Daniel Pelka was a four-year-old boy from the West Midlands, who suffered from starvation, neglect, and physical abuse prior to his death. An assistant teacher described him as a “bag of bones” and the trial heard that he was “wasting away.” At the time of his death, Daniel weighed only 10 kg.

the story of invisible boy daniel pelka

Who was Daniel Pelka?

Daniel was living with his mother, Magdalena Luczak, and her boyfriend, Mariusz Krezolek. Magdalena Łuczak had come to Britain with Daniel’s father Eryk Pelka in 2005. Daniel was born on 15th July 2007 and a year later his parents split up and two years later his mother had another partner, Mariusz.

However, the relation between the couple was going through a rough patch for a long time. In 2010, police were called to their home following a fight between Magdalena and Mariusz, during which Mariusz choked Magdalena into unconsciousness. Mariusz was spared any charges and Magdalena thought he was drunk at the time.


Daniel Pelka timeline

In March 2008, when Daniels was eight months old, he was treated for a minor head wound. In 2011, when Daniel was three and a half years old, he was taken to the hospital with a broken arm. At the hospital, a nurse noticed that he had several bruises on his arm, left shoulder, and lower stomach. The nurse suspected that he was being abused at home.

A few months later Daniel started school just two months after his fourth birthday. The school nurse reviewed Daniel’s health records and made a home visit. She made a referral to the pediatrician and offered a package of support to Daniel’s mother. But Daniel’s mother failed to keep up with the appointments.

Daniel’s mother and her partner were known to the police, health, and social services but the school had no knowledge of these issues.

Daniel’s school staff spoke to his mother about their concerns that he was obsessive with food and was taking food from children’s lunchboxes and regularly taking 4 or 5 pieces of fruit from the classroom. On one occasion Daniel had eaten half a cake, which was for a teacher’s birthday. Magdalena appeared concerned and said that he must not eat more than what was in his lunchbox for him. According to Magdalena, Daniel had an eating disorder and told her teacher that Daniel shouldn’t eat at school because he will binge and then vomit at home.


In December 2011, Daniel’s mother got a letter from the school regarding his attendance, which was less than 64%. When an Education Welfare Officer made a home visit with a translator. Both his siblings were at home and although the EWO felt they were well enough for school, Magdalena refused to send them to school.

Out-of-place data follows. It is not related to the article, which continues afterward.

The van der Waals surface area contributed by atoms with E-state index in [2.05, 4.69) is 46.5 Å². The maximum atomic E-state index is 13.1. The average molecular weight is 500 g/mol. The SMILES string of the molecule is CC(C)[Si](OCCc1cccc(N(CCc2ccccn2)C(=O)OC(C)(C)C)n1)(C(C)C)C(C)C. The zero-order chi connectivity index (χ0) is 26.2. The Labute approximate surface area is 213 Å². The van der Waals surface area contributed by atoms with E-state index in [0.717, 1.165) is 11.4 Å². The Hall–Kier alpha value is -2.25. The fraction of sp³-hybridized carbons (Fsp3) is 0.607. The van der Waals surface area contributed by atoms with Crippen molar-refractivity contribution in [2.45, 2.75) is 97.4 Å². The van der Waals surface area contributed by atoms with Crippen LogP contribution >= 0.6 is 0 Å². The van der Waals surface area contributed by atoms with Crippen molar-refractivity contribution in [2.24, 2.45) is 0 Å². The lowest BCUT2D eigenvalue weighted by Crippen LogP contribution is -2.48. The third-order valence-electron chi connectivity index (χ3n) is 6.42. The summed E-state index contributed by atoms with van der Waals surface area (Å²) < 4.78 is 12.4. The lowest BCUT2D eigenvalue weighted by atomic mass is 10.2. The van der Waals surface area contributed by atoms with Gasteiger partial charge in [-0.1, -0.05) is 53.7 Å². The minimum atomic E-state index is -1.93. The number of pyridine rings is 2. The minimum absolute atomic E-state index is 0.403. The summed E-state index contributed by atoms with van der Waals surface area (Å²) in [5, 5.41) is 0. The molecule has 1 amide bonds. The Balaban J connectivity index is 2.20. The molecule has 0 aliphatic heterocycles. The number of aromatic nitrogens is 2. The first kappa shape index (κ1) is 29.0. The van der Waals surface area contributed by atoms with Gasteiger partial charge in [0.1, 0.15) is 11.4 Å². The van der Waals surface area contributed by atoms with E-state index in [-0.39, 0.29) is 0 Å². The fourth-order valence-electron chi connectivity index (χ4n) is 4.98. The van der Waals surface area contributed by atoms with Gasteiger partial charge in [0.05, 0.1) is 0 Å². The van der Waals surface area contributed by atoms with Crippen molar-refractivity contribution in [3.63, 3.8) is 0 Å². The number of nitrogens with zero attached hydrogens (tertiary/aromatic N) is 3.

Daniel Pelka's injuries

Daniel’s mother and her partner kept him locked for longer periods in a small unheated room, which he had to use as a toilet, at the family home in Coventry. Officers found fingerprints on the inside of the door, showing Daniel tried to get out. The abuse went to the extent where Daniel could not leave the room to use the bathroom, and he had no other option left other than to defecate on his own mattress.


As a result, Daniel stole sandwiches from children at school and dug through bins for discarded apples. His body was so emaciated that one health worker compared his body to a concentration camp victim.

On 1st March, a teacher saw Daniel taking a half-eaten piece of fruit from a bin, however, the teacher prevented him from eating it. Even though it was clear to see he was starving, he received one final beating on that fateful day. After coming home from school, Daniel wet himself, which enraged Mariusz, and he knocked Daniel to the ground by hitting him on the back of his head.

Six months before his death, Mariusz and Magdalena denied him meals and force-fed him salt to make him vomit when they caught him sneaking extra food. Regularly, he was held under cold water until he fell unconscious and was subjected to regular beatings.